In 2007 wind-generated electricity accounted for over 1% of global electricity demand for the first time. With estimates showing it is likely to be worth $300 billion over the next five years, will this be the breakthrough to further rapid growth? Edward Milford reviews the latest BTM World Market Update.
Are you a ‘glass half full’ or a ‘glass half empty’ person? Reading the latest BTM World Market Update on International Wind Energy Development and the rapid progress the wind industry is making, the glass seems half full. The backdrop, though, is a steady stream of news on the energy and environment front which highlights the scale of the challenge faced by the renewable energy industry – and, despite the impressive achievements of the wind industry, the glass seems half empty.
One of the main headlines in the report illustrates this. In 2007 electricity from wind reached the important milestone of generating 1% of global electricity demand. International Energy Agency (IEA) figures show global electricity generation in 2007 at 19,189 TWh, the report’s calculations show generation from wind reached 194 TWh in 2007. On the one hand, this is a very impressive achievement; back in 1997, just 10 years ago, wind energy generation was only 15 TWh, barely 0.1% of the global total of 13,949 TWh. Growth by a factor of 10 in only a decade is surely a ‘glass half full’ achievement.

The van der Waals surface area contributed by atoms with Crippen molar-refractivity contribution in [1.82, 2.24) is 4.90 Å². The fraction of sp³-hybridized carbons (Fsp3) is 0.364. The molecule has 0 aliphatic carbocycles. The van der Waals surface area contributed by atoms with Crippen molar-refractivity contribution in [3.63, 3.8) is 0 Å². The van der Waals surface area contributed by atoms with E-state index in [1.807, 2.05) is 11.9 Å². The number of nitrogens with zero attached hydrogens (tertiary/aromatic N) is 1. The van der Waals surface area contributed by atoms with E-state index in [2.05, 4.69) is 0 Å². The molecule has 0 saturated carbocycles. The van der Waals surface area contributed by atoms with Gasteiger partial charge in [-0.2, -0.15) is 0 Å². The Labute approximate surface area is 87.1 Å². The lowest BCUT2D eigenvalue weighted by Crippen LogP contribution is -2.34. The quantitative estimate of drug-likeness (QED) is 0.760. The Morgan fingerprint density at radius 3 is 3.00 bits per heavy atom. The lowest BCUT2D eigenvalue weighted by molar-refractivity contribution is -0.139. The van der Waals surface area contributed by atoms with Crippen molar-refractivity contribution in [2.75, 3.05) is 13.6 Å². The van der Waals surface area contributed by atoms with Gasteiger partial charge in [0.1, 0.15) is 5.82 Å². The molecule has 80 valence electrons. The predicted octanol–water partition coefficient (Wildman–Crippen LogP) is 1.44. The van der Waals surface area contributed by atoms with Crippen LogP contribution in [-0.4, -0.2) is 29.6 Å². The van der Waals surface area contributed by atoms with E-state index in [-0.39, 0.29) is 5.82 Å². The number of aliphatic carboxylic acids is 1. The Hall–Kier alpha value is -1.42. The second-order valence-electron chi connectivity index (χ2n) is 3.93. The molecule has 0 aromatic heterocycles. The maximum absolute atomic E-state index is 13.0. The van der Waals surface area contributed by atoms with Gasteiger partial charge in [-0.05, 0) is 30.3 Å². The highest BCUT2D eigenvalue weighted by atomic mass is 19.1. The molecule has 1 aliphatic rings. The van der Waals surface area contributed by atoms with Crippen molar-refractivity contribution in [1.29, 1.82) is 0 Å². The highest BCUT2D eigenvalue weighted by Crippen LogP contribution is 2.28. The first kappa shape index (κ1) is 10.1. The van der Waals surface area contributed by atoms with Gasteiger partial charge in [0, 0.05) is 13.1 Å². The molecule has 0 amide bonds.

However, put another way, that 194 TWh of wind-generated electricity meets just 4% of the growth in electricity demand over the decade. If the world needs to aim for an 80% reduction in CO2 emissions by 2050, for one of the main technologies that can contribute to this achievement to have displaced only 4% of the growth in emissions over the decade just from electricity production (and none from heat or transport) might seem to be a ‘glass half empty’ moment.
So where has the wind industry got to? What is the overall state of the wind energy market? How much has it grown in recent years? What are the main trends, and what are the prospects for the coming years? All of these questions are dealt with in some detail in the authoritative annual wind energy World Market Update from BTM Consult ApS in Denmark. Their 13th edition, compiled up to March 2008, covers developments in the wind energy sector in 2007. The Global Wind Energy Council (GWEC) also compiles data, and issued its 2007 report recently. Unless otherwise stated, the figures used in this article have come from the BTM report.
Overall installations and geographical spread
With 19,791 MW of new installations, the total installed wind capacity grew to around 94,000 MW. New installations in 2007 are up 32% on 2006 and this is a third year of rapid growth following a 42% increase in 2005 and a 20% increase in 2006. Overall capacity is up 27%, again following an increase of 24% in 2005 and 25% in 2006. GWEC estimates the economic value of the global wind market in 2007 at about US $37 billion.